OLYMPIA
At the time of my first visit to Olympia in 1978 most of the statuary had been taken from the site to the museum for repairs but on the second visit a few years later, by which time I was looking for cipollino, it had been put back along the walls. The Lapids and satyrs were particularly impressive and the museum is carefully hidden in the trees.
Olympia was never a city. It was the home of the main sanctuary of Zeus in Greece and also the home of the Olympic Games which were founded in 776 B.C. It is situated in beautiful countryside between the rivers Alphaios and Kladeos, in a remote corner of Greece in the western Peloponnese. Earlier the site was associated with Kronos, the father of Zeus; it is also associated in mythology with Pelops, the mysterious hero who gave his name to the area and is said to have founded the games.


It owes its high importance throughout the Hellenic world to the universal reverence for its shrine, and above all to its famous games in honour of Zeus which during a period of more than a 1000 years were periodically celebrated by the Greeks of all families and all states. In the Roman period, as Greece became less important in the games, Olympia did not decline. Tiberius and Nero were victorious there. The Exedra (or Nymphaeum) of Herod Atticus is the termination of an aqueduct built by Herod Atticus and extending from the upper valley of the Alphaios to Olympia. The lower part is occupied by a cistern or reservoir, flanked by two circular marble erections with eight columns and above is a large vaulted semicircular space, the niches in which formerly contained the statues of the family of Herodus and the imperial house.9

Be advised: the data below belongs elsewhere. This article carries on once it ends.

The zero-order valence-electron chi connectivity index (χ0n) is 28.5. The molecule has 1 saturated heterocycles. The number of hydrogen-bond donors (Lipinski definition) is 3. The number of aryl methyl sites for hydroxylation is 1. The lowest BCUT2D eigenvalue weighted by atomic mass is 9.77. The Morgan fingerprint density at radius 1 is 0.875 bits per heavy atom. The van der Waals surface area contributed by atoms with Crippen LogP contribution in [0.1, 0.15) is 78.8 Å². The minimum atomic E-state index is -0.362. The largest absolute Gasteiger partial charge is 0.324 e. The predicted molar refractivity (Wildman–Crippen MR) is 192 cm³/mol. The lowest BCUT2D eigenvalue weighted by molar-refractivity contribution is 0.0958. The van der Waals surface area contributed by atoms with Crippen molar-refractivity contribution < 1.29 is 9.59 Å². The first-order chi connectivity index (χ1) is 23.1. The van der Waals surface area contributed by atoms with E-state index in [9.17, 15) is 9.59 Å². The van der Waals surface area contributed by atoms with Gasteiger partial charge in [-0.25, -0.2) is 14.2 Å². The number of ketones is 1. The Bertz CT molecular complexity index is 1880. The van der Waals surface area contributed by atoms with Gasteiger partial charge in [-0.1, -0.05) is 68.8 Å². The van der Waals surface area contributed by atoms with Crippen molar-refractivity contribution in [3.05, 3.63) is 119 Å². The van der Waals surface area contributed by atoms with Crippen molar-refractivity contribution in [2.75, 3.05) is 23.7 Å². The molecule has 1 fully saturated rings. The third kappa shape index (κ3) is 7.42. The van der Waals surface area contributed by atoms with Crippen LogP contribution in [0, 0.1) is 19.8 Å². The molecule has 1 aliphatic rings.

Standing in the area of the Nymphaeum of Herod Atticus there are two columns of cipollino with a diameter of .35 m. /1 Rf at the top and approximately 3 m. /10 Rf high. They have metal bands in the middle of the shaft and collars (Plate 3.17). Lying on the ground in the same area are at least six pieces of cipollino. Two are .38 m. /1.28 Rf in diameter with dowel holes .08 - .10 m. in diameter and .04 m. deep. Four are .35 /1 Rf - .36 m. /1.2 Rf in diameter (Plate 3.18). These pieces might show evidence of at least six columns in the Nymphaeum and would fit in with the reconstruction showing the Nymphaeum in the background (Plate 3.19).

9 Greece, Handbook for Travellers, Karl Baedeker, Baedeker, London 1894, p.325 and p.335.

Maps and Plates

Plate 3.17.jpg

Plate 3.17 Two cipollino columns in the area of the Nymphaeum of Herod Atticus, Olympia.

Plate 3.18.jpg

Plate 3.18 Fragments of cipollino columns in the area of the Nymphaeum of Herod Atticus, Olympia.

Plate 3.19.jpg

Plate 3.19 Reconstruction, showing the Nymphaeum and background, Olympia.